Our overview of first cousin marriage in the United States has a color-coded map that shows where the different states stand.
Native Culture And Cousin Marriages
Tribal leader Mike Williams wrote a fascinating account of his life as a champion dog race musher. You can get it on Amazon (affiliate link).
Williams was from Akiak, a remote village with no easily navigable roads into it. Most of the small 350-strong population were of Yup’ik Eskimo heritage.
First cousin marriage was not welcomed by the community.
Williams recounts how one of his grandmothers fell in love with her first cousin. But the community culture wouldn’t allow them to marry in the village itself.
However, marriage wasn’t actually prohibited. Williams describes how there are “special rules”. First cousins must marry away from the community.
The elders simply made it difficult. That applies the brakes to impetuous youngsters (that’s my interpretation on this).
But William’s forebears were deeply committed to each other. They traveled to the Gulf of Alaska to wed.
Roman Catholic Marriages
If you want to celebrate your Alaska wedding in a Roman Catholic church, you will face separate challenges. There is a process you need to go through with the church hierarchy.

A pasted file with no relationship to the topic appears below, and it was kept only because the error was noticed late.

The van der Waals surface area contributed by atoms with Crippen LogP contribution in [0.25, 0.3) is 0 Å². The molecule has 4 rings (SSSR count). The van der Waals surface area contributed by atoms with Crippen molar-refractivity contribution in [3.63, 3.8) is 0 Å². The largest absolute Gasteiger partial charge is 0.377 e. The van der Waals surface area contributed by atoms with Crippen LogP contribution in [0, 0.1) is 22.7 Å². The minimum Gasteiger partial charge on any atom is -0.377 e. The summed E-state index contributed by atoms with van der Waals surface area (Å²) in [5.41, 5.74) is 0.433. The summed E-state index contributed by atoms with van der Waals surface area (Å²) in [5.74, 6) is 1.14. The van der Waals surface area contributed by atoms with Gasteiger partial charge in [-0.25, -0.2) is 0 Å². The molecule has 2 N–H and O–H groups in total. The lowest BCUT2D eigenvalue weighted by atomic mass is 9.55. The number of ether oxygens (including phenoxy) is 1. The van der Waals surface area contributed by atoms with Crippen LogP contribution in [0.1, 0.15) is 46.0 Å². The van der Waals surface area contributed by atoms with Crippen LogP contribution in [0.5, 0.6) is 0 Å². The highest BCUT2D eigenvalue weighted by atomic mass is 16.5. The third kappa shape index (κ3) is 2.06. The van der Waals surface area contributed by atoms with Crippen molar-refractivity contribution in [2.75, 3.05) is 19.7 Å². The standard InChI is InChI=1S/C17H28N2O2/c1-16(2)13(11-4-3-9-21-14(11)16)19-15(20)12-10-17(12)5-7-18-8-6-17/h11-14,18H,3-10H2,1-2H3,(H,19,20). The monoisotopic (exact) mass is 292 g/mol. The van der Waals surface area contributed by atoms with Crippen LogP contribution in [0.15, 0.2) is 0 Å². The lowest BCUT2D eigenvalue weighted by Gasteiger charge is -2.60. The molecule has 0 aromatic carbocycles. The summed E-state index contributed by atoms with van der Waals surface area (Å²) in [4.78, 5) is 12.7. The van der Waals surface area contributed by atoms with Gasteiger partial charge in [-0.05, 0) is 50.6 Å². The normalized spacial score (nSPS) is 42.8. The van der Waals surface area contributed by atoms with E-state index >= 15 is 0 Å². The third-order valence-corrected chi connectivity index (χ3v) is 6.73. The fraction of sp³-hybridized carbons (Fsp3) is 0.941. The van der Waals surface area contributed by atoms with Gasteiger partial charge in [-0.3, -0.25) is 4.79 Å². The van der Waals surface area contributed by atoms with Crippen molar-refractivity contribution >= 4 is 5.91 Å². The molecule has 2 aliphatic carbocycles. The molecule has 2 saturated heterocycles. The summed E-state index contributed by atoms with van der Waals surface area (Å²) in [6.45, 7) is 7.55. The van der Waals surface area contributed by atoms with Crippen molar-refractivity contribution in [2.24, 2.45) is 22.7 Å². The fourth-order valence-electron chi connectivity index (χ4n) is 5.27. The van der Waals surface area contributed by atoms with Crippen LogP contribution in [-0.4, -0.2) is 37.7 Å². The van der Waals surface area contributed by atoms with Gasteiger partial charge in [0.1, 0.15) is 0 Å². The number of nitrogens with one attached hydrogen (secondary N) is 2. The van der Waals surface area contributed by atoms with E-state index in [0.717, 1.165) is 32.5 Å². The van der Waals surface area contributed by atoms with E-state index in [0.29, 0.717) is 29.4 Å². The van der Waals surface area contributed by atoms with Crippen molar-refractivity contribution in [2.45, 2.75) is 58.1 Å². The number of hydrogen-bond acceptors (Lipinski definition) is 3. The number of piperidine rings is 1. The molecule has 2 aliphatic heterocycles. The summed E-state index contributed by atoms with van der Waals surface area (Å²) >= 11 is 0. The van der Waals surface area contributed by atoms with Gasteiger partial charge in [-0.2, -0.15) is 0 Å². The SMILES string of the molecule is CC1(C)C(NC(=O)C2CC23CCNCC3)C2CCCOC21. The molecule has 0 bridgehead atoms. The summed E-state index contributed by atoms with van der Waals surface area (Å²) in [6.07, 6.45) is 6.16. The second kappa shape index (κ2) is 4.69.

We explain in detail in our general article on Catholic Church marriages for first cousins.
Frequently Asked Questions
Does Alaska allow relatives to marry?
Alaska does not allow close relatives to marry. More distant relatives such as first and second cousins are allowed to marry in Alaska.
Can you marry a sibling in Alaska?
Alaska does not allow siblings to marry.
Half-siblings are also not allowed to marry.
Is it legal to marry your second cousin in Alaska ?
Marriage between second cousins is legal in Alaska .
Other cousin relationships, such as first and third cousins, are also allowed to marry in the state.
The codes and laws referenced in this article may not be the most recent version. Delaware may have more current or accurate information.
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Please check official sources.